View Full Version : Inked - WIP
06-09-2014, 02:41 PM
Here is my current project. I'm going to start a series of portraits, and decided this was a good one to start with. This is 10x8
I over scratched the hair, which is nearly white, and the diluted it down. I'm a little worried that the hair isn't going to match the style of the skin. If anyone has any suggestions Id love to hear them :)
06-09-2014, 06:35 PM
She's looking great so far - love her eyes! The hair texture won't be the same as skin, of course, but if you're worried about a difference in tone, you might wash some parts of her with ink to carry that tone into other places. Maybe just the tattoo? I think you'll see better what you need to do once you're further along.
Looking forward to updates!
06-10-2014, 07:04 AM
What I see so far is that her hair is smooth while her skin is textured. You could re ink part of the hair and put texture in it with some scratching instead of using the fiberglass brush. As Ann said, depends on what you do with the rest of the portrait. I'd wait to see how it looks as you go. Great start!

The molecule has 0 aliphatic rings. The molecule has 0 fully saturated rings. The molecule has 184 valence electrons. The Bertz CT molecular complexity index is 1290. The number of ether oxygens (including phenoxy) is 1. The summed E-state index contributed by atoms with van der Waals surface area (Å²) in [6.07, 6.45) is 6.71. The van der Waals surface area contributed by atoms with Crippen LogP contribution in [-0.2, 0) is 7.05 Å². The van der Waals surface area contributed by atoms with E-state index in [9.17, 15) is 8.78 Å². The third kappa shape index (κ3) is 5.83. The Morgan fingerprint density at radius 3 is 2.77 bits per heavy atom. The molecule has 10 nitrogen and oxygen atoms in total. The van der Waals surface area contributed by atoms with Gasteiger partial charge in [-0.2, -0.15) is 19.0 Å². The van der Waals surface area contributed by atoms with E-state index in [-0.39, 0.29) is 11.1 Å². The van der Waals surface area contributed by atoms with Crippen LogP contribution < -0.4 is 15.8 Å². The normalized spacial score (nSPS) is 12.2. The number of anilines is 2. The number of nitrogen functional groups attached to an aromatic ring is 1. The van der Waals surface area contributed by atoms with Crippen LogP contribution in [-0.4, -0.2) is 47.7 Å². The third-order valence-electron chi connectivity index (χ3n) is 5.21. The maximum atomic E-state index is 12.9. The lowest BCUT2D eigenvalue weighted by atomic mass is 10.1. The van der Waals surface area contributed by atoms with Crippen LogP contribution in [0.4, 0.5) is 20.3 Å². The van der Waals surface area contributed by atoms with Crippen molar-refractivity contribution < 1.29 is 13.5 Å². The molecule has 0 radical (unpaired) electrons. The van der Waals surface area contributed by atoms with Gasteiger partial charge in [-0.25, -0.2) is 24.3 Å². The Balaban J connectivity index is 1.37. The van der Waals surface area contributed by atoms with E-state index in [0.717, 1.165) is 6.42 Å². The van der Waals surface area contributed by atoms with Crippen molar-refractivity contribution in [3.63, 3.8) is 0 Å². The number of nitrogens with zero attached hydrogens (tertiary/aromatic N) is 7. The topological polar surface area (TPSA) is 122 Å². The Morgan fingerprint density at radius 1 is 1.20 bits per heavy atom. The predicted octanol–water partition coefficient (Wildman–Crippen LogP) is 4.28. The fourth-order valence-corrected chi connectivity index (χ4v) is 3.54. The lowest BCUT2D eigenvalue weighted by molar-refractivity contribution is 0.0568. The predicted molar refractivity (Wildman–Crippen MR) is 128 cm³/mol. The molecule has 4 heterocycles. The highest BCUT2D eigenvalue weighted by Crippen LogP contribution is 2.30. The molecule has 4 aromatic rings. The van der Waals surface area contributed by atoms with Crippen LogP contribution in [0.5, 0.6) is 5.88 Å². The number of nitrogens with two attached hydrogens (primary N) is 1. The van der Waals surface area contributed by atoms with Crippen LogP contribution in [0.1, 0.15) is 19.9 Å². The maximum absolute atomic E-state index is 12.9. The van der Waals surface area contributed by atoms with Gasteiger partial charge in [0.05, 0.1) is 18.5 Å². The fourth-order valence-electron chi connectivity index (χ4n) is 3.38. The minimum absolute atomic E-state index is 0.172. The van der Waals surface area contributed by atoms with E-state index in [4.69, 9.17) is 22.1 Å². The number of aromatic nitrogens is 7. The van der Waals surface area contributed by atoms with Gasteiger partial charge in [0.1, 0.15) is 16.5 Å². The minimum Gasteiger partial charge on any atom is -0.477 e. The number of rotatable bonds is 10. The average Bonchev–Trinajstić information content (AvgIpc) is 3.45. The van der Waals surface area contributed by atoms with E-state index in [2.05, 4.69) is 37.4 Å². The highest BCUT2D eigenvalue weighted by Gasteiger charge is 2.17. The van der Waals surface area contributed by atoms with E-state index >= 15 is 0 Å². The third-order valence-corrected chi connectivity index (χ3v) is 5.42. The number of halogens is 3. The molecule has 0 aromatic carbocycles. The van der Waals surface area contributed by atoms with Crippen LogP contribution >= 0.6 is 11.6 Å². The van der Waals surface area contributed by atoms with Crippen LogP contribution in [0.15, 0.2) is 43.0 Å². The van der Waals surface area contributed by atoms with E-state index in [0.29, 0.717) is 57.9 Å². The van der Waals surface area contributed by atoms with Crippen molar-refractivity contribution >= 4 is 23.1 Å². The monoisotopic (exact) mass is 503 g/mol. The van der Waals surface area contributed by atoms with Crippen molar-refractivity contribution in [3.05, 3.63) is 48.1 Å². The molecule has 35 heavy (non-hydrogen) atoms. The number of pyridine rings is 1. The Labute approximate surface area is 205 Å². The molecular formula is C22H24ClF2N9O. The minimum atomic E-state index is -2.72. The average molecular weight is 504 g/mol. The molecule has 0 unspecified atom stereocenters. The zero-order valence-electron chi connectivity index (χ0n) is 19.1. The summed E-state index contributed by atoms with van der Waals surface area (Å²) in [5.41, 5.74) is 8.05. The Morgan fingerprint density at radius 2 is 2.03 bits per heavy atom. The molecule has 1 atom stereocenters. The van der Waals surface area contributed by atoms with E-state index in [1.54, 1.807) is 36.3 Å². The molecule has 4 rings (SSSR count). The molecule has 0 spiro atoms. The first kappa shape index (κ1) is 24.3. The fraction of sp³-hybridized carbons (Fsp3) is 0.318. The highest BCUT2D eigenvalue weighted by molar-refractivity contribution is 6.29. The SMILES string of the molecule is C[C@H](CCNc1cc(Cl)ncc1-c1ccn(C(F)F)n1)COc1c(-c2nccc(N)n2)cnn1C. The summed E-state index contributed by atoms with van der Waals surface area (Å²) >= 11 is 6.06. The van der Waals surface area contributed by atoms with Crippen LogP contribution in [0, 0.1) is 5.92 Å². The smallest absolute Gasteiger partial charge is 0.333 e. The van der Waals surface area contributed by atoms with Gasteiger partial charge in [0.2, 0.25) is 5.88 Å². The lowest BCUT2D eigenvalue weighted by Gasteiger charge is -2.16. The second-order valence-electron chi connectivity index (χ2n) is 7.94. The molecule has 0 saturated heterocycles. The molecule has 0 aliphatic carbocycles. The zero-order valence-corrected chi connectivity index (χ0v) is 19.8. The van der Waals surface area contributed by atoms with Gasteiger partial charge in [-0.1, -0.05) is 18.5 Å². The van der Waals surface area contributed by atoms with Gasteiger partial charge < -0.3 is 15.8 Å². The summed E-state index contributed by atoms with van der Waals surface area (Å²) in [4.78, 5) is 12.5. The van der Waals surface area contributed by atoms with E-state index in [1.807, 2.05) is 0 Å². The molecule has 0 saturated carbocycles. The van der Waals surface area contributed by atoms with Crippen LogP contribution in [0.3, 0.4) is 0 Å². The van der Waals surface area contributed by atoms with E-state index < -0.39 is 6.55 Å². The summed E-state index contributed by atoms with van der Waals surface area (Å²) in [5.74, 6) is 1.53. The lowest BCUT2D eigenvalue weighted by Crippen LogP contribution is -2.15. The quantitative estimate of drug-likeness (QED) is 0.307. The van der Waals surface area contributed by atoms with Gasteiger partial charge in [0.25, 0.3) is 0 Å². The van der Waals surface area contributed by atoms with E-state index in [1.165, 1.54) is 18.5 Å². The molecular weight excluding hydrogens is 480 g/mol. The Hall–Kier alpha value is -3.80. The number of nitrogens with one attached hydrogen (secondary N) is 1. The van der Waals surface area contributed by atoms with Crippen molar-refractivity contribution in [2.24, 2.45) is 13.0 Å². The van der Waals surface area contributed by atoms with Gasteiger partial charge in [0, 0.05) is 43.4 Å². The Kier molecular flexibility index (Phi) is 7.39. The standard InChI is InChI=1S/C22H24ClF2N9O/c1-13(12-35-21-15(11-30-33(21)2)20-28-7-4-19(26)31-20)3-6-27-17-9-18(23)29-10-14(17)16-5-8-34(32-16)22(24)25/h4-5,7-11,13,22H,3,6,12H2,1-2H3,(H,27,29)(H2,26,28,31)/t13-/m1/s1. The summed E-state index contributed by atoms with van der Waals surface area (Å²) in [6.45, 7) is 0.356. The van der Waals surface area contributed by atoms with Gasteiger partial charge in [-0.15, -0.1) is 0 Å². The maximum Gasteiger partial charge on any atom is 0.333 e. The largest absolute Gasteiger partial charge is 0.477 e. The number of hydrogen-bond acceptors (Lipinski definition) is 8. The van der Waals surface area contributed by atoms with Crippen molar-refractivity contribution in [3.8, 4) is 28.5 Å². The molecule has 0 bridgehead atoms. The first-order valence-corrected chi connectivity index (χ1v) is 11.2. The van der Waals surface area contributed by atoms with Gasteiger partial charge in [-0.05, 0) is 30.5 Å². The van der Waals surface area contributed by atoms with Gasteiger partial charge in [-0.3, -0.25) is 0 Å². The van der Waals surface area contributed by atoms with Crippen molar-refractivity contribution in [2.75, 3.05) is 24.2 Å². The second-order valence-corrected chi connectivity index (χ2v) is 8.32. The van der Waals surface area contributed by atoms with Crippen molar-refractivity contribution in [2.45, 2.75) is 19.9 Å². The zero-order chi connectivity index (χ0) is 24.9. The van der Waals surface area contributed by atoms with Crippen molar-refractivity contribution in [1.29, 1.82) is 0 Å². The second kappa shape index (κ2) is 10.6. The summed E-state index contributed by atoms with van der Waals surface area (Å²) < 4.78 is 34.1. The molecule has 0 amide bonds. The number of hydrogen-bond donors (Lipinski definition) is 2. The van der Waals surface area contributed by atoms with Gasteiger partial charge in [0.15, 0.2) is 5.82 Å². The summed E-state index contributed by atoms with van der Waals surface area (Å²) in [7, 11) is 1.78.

06-10-2014, 08:23 PM
I ended up finishing this much faster than I thought I would, stayed up late last night watching the new season of Orange is the New Black and doing this. I'm unsure if this is done or not, I like the way it looks in person, but photos make the skin seem uneven and blochy. I've tried to fix it but I can't seem to get all of it to go away, specifically on the arm.
CC welcome! I think I'll come back to this in a week or so.
06-10-2014, 08:48 PM
There are some great parts to this that show much promise as you progress in your portraits. It is a terrific characterization. Well done.
06-11-2014, 06:45 AM
One of things that I was given advice about skin is to not follow the contours with your strokes. Establish a consistent pattern and vary your lights and darks in that pattern. I can't tell, but did you break up her eyebrows a bit. They look solid on my monitor. Love the subject!
06-18-2014, 04:12 PM
Very nice characterization. Remember that a photo does not place the image at a viewing distance as would happen in person, so the scratches show more than they do in person.
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